Both Mann and Kennedy reasoned that the appellants before them might have been able to avoid the consequences of their failure to designate an expert. (Mann, supra, 38 Cal.3d at p. 39; Kennedy, supra, 221 Cal.App.3d at p. 583.)5 Under section 2034.610, the court may permit amendment of an expert witness disclosure, if section 2034.620's conditions stated are met. Similarly, an untimely disclosure may be allowed under section 2034.710 if the statutory conditions are satisfied. (§ 2034.720.) But these remedies are available to a party before summary judgment, and should be invoked as soon as the party discovers the need to submit a declaration by a previously undisclosed expert.6 Unless the court grants relief, the declaration contains inadmissible evidence, excludable upon objection if the failure to disclose was unreasonable. A court ruling on a summary judgment motion “shall consider all of the evidence set forth in the papers, except that to which objections have been made and sustained.” (§ 437c, subd. (c), italics added.) Here, the trial court sustained Bakewell's objection to Perry's expert testimony because he unreasonably failed to make the required disclosure.7
When Mann and Kennedy were decided, summary judgment was more disfavored than it is today. The Mann court said that “[t]he summary judgment procedure, inasmuch as it denies the right of the adverse party to a trial, is drastic and should be used with caution.” (Mann, supra, 38 Cal.3d at p. 35.) The Kennedy court commented that “[t]he purpose of the summary judgment statute is to eliminate the necessity of trying sham and meritless cases [citation], not to stop facially meritorious cases at the summary judgment stage by reason of a procedural bar which at trial may be overcome.” (Kennedy, supra, 221 Cal.App.3d at pp. 582-583.) But section 437c was significantly changed when amendments in 1992 and 1993 brought it closer to its federal counterpart, “in order to liberalize the granting of [summary judgment] motions.” (Aguilar v. Atlantic Richfield Co. (2001) 25 Cal.4th 826, 848 (Aguilar); see Weil & Brown, Cal. Practice Guide: Civil Procedure Before Trial, supra, ¶ 10:278, pp. 10-127-128.) Summary judgment is now seen as “a particularly suitable means to test the sufficiency” of the plaintiff's or defendant's case. (Caldwell v. Paramount Unified School Dist. (1995) 41 Cal.App.4th 189, 203; accord, City of Monterey v. Carrnshimba (2013) 215 Cal.App.4th 1068, 1080; see Aguilar, at p. 855; Bozzi, supra, 186 Cal.App.4th at pp. 760-761.)
The results in Mann and Kennedy reflect the more restrictive approach to summary judgment prevailing when they were decided. Nevertheless, it has always been “[t]he purpose of the law of summary judgment ․ to provide courts with a mechanism to cut through the parties' pleadings in order to determine whether, despite their allegations, trial is in fact necessary to resolve their dispute.” (Aguilar, supra, 25 Cal.4th at p. 843, citing Molko v. Holy Spirit Assn. (1988) 46 Cal.3d 1092, 1107.) And section 437c has always required the evidence relied on in supporting or opposing papers to be admissible. (See Reid v. Google, Inc. (2010) 50 Cal.4th 512, 528.) The Mann and Kennedy courts overlooked the significance of this requirement.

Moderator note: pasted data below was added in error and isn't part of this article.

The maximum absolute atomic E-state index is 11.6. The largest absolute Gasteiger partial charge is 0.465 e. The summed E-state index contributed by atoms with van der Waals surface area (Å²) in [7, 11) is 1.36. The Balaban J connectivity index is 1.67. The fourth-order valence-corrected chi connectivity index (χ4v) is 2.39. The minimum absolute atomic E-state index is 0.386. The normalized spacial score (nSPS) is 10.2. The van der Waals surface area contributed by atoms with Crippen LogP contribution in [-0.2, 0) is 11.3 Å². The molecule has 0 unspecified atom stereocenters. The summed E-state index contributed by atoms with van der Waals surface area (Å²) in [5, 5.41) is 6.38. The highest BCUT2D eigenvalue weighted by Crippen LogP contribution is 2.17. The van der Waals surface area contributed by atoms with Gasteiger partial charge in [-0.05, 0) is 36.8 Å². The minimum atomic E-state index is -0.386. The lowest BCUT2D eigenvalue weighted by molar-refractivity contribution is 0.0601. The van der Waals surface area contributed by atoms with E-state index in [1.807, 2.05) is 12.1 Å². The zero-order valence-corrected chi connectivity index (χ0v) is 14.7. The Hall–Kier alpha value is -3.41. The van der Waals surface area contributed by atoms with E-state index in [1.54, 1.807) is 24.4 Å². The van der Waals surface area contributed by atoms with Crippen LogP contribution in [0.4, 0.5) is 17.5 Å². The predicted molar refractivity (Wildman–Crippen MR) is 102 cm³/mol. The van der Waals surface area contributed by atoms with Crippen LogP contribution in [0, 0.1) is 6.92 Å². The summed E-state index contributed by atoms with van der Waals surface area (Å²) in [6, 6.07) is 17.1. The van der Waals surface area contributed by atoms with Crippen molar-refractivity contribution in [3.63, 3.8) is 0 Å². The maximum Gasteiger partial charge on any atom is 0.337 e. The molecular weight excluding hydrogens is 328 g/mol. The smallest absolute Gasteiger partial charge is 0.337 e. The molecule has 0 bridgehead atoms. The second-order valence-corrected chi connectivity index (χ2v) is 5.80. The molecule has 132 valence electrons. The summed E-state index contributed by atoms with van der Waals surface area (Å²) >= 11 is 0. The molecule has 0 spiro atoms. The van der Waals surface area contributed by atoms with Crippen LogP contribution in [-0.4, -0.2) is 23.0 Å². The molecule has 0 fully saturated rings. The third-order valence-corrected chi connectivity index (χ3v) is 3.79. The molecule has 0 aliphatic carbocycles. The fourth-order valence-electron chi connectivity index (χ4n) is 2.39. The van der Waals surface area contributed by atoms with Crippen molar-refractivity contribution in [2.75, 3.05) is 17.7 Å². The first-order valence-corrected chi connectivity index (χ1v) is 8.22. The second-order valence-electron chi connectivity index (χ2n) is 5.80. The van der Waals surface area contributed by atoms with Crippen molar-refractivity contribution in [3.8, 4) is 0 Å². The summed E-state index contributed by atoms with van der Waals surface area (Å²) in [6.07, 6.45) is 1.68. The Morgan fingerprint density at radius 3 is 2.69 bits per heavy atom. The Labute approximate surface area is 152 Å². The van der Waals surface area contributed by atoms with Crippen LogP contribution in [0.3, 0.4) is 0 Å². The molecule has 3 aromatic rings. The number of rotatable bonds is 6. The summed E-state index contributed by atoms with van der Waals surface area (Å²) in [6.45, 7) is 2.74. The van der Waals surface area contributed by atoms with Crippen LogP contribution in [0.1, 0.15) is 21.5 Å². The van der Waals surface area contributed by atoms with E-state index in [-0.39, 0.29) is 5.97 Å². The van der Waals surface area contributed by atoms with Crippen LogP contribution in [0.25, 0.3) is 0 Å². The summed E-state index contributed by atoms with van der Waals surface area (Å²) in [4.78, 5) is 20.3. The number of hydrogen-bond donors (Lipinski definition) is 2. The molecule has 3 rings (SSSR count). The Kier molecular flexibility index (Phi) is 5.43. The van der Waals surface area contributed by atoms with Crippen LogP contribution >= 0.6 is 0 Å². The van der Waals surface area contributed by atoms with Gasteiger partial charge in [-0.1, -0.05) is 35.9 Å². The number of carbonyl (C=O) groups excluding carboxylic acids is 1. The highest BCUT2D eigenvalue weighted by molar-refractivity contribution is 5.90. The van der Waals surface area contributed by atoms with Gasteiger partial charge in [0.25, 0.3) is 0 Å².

We overrule Mann v. Cracchiolo, supra, 38 Cal.3d 18, to the extent it is inconsistent with this opinion, and disapprove Kennedy v. Modesto City Hospital, supra, 221 Cal.App.3d 575. A party may not raise a triable issue of fact at summary judgment by relying on evidence that will not be admissible at trial. (See § 437c, subd. (c).) When the time for exchanging expert witness information has expired before a summary judgment motion is made, and a party objects to a declaration from an undisclosed expert, the admissibility of the expert's opinion can and must be determined before the summary judgment motion is resolved.
The Court of Appeal's judgment is affirmed.
1. Further statutory references are to the Code of Civil Procedure.
2. The statutes have been renumbered since Kennedy was decided, but the relevant provisions remain the same.
3. In this case the trial date was also continued. As Perry and an amicus curiae observe, this is not an unusual occurrence.
4. Mann examined an earlier version of the disclosure statutes than the one before the Kennedy court. The differences in the various versions, including those in effect today, do not affect our analysis.
5. The Court of Appeal below distinguished Kennedy on the ground that there the plaintiff might have been able to remedy her failure to comply with the disclosure requirements. The court deemed Perry's failure irremediable because his postjudgment application for relief had been rejected by the trial court.
6. If the time limit on submitting opposition to a summary judgment motion (§ 437c, subd. (b)(2)) prevents a party from obtain a ruling on a motion for relief under sections 2034.610 or 2034.710, the party may seek a continuance for that purpose under section 437c, subdivision (h).
7. It does not appear that Perry's counsel relied on Kennedy or Mann in the trial court. They were not cited in the motion for reconsideration that was filed after summary judgment. Counsel has not made the subsequent application for leave to designate experts a part of the record on appeal. Nor is there any indication that counsel ever attempted to persuade the trial court that the failure to disclose Perry's experts had been reasonable.
WE CONCUR: CANTIL-SAKAUYE, C. J. WERDEGAR, J. CHIN, J. LIU, J. CUÉLLAR, J. KRUGER, J.